var points = new Array(n);
    for (var i = 0; i < n; i++) {
        points[i] = new Point(/* n */ i, /* x */ i * 0.1 + 0.1, /* y */ i * 0.9 - 0.1);
    return points;

function now() {
    return * 1000;

function assertStrictlyEqual(expected, value) {
  if (expected !== value) {
    throw new Error("Assertion failed: expected " + expected + " got " + value);

function testArrayOfPoints() {
    var kArraySize = 10000;
    var kIterations = 10000;

    var createTotal = 0;
    var sumTotal = 0;

    for (var i = 0; i < kIterations; i++) {
        var t1 = now();
        var array = createArrayOfPoints(kArraySize);
        var t2 = now();
        var sum = sumArrayOfPoints(array);
        var t3 = now();
        assertStrictlyEqual(2500000, sum.x | 0);
        assertStrictlyEqual(22495000, sum.y | 0);
        assertStrictlyEqual(0, sum.n);

        createTotal += (t2 - t1);
        sumTotal += (t3 - t2);

    console.log("create: " + createTotal + " [" + (createTotal / kIterations) + " per iteration] usec," +
                " sum: " + sumTotal + " [" + (sumTotal / kIterations) + " per iteration] usec\n");


That was very easy, but the numbers don't look as impressive as mr. C. or his boss expected:

% ~/src/v8/d8 point1.js
create: 4629000 [462.9 per iteration] usec, sum: 2056000 [205.6 per iteration] usec

JavaScript program is approximately 10 times slower than original C program. Hmm thinks mr. C. and starts digging.

If C is a stone then JavaScript is a fog

C is a low-level programming language. People call it a portable assembly sometimes. You just take a piece of memory and say: hey, this smallish sequence of 24 bytes is actually a Point which has one uint32_t field followed by two double fields.

Small chunk of unused memory between n and x appears to make x and y fields nicely aligned. CPUs ♥ aligned doubles. On some architectures you can't even read an unaligned one directly from memory into a floating point register (you'll get punished if you try).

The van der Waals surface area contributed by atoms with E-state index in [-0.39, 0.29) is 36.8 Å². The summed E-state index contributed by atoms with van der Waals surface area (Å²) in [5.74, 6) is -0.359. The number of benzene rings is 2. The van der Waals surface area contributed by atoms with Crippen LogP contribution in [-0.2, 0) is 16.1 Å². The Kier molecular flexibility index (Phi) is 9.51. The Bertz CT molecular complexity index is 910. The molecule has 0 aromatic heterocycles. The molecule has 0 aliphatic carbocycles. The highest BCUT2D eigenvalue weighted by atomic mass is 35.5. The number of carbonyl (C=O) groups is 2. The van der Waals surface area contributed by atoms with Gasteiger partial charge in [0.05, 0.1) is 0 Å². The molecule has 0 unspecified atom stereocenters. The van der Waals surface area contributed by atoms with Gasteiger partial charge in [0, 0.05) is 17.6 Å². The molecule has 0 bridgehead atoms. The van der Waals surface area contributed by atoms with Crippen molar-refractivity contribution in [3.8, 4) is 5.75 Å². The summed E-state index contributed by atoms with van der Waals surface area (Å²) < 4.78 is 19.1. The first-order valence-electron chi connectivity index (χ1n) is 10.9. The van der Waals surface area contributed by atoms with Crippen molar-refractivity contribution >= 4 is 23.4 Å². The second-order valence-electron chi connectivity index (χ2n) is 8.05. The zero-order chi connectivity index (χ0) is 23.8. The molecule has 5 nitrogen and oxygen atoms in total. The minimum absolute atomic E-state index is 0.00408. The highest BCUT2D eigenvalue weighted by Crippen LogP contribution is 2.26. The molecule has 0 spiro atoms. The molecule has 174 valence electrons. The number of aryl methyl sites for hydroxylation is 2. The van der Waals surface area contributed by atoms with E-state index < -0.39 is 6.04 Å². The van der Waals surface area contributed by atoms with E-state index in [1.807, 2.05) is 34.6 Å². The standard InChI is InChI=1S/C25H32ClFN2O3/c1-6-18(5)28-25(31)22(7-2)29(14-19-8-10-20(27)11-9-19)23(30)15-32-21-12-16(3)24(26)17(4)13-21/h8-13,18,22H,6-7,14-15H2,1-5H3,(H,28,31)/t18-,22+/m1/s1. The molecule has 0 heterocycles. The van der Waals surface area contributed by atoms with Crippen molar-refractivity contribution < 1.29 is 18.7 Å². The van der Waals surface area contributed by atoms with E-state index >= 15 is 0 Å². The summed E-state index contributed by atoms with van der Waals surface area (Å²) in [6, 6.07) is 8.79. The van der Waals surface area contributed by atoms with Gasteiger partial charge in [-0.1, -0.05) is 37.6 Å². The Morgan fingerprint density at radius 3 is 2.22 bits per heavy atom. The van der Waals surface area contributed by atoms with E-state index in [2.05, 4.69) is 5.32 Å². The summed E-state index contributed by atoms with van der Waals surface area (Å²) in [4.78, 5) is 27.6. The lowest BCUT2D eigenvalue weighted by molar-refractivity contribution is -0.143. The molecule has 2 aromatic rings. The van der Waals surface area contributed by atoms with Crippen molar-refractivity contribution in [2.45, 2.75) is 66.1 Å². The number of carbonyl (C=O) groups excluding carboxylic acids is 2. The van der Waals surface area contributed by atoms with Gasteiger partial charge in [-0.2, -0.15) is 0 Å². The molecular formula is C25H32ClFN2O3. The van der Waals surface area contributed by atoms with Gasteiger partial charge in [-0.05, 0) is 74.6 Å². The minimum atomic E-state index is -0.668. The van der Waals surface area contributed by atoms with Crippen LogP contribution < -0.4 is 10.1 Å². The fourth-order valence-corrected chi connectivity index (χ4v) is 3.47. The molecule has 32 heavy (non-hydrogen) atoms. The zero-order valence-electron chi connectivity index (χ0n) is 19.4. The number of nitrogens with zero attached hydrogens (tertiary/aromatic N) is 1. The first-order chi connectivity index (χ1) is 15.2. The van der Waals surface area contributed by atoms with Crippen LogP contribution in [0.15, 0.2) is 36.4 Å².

Arrays in C are also nice and tight: you just take a bigger region of memory and assume that it contains a sequence of Points one after another.

But in JavaScript things are destined to get hairy. You can't take a flat piece of memory and call it Point with this and that as fields. Instead you have an extremely flexible thing called Object. Object can have properties which can come and go as they wish (almost). You can write constructor:

function Point(n, x, y) { /* ... */ }

but nothing actually prevents you from modifying Point instances after they were created. VM that runs JavaScript has to be always ready for virtually anything that can happen with your object (new properties added, old properties deleted, property descriptor modified). Because of this flexibility it can't pack Point objects into 24 bytes and has to go with something like this (example layout used by V8):

V8 actually tries to make the object more struct like. It attempts to figure out how much space should be preallocated directly inside the object for properties by looking at the constructor and/or doing allocation profiling. Some VMs just use a fixed constant or even store all properties outside of an object in a separate array. Another thing to notice is that V8 always boxes numbers that are not 31-bit integers (32-bit on x64). Some VMs (e.g. SpiderMonkey and JSC) don't box doubles but instead use NaN-tagging instead.